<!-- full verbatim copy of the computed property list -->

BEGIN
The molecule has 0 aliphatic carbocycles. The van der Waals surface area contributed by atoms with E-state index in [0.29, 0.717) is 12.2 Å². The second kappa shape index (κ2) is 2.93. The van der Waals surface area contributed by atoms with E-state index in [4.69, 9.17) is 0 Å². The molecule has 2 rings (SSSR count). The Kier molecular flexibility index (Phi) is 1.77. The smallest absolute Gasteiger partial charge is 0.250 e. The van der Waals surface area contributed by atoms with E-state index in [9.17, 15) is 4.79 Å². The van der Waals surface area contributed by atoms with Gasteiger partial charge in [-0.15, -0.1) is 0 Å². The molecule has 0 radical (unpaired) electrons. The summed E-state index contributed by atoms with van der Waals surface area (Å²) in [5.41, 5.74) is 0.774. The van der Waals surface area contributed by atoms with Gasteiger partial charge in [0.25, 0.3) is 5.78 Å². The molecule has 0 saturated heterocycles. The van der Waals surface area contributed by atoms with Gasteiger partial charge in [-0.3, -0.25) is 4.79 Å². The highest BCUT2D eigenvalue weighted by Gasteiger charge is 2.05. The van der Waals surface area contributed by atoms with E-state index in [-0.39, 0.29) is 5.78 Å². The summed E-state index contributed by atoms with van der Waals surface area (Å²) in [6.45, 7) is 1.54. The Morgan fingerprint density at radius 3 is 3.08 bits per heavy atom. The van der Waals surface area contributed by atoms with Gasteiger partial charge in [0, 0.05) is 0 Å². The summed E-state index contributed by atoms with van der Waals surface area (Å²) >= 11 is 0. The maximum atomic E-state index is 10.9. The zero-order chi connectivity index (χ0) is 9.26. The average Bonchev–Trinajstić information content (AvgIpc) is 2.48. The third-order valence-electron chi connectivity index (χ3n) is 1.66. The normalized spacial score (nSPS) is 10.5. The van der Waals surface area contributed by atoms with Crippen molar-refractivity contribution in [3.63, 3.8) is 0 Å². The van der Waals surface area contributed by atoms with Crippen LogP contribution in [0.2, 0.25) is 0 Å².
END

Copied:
The molecule has 0 aliphatic carbocycles. The van der Waals surface area contributed by atoms with E-state index in [0.29, 0.717) is 12.2 Å². The second kappa shape index (κ2) is 2.93. The van der Waals surface area contributed by atoms with E-state index in [4.69, 9.17) is 0 Å². The molecule has 2 rings (SSSR count). The Kier molecular flexibility index (Phi) is 1.77. The smallest absolute Gasteiger partial charge is 0.250 e. The van der Waals surface area contributed by atoms with E-state index in [9.17, 15) is 4.79 Å². The van der Waals surface area contributed by atoms with Gasteiger partial charge in [-0.15, -0.1) is 0 Å². The molecule has 0 radical (unpaired) electrons. The summed E-state index contributed by atoms with van der Waals surface area (Å²) in [5.41, 5.74) is 0.774. The van der Waals surface area contributed by atoms with Gasteiger partial charge in [0.25, 0.3) is 5.78 Å². The molecule has 0 saturated heterocycles. The van der Waals surface area contributed by atoms with Gasteiger partial charge in [-0.3, -0.25) is 4.79 Å². The highest BCUT2D eigenvalue weighted by Gasteiger charge is 2.05. The van der Waals surface area contributed by atoms with E-state index in [-0.39, 0.29) is 5.78 Å². The summed E-state index contributed by atoms with van der Waals surface area (Å²) in [6.45, 7) is 1.54. The Morgan fingerprint density at radius 3 is 3.08 bits per heavy atom. The van der Waals surface area contributed by atoms with Gasteiger partial charge in [0, 0.05) is 0 Å². The summed E-state index contributed by atoms with van der Waals surface area (Å²) >= 11 is 0. The maximum atomic E-state index is 10.9. The zero-order chi connectivity index (χ0) is 9.26. The average Bonchev–Trinajstić information content (AvgIpc) is 2.48. The third-order valence-electron chi connectivity index (χ3n) is 1.66. The normalized spacial score (nSPS) is 10.5. The van der Waals surface area contributed by atoms with Crippen molar-refractivity contribution in [3.63, 3.8) is 0 Å². The van der Waals surface area contributed by atoms with Crippen LogP contribution in [0.2, 0.25) is 0 Å².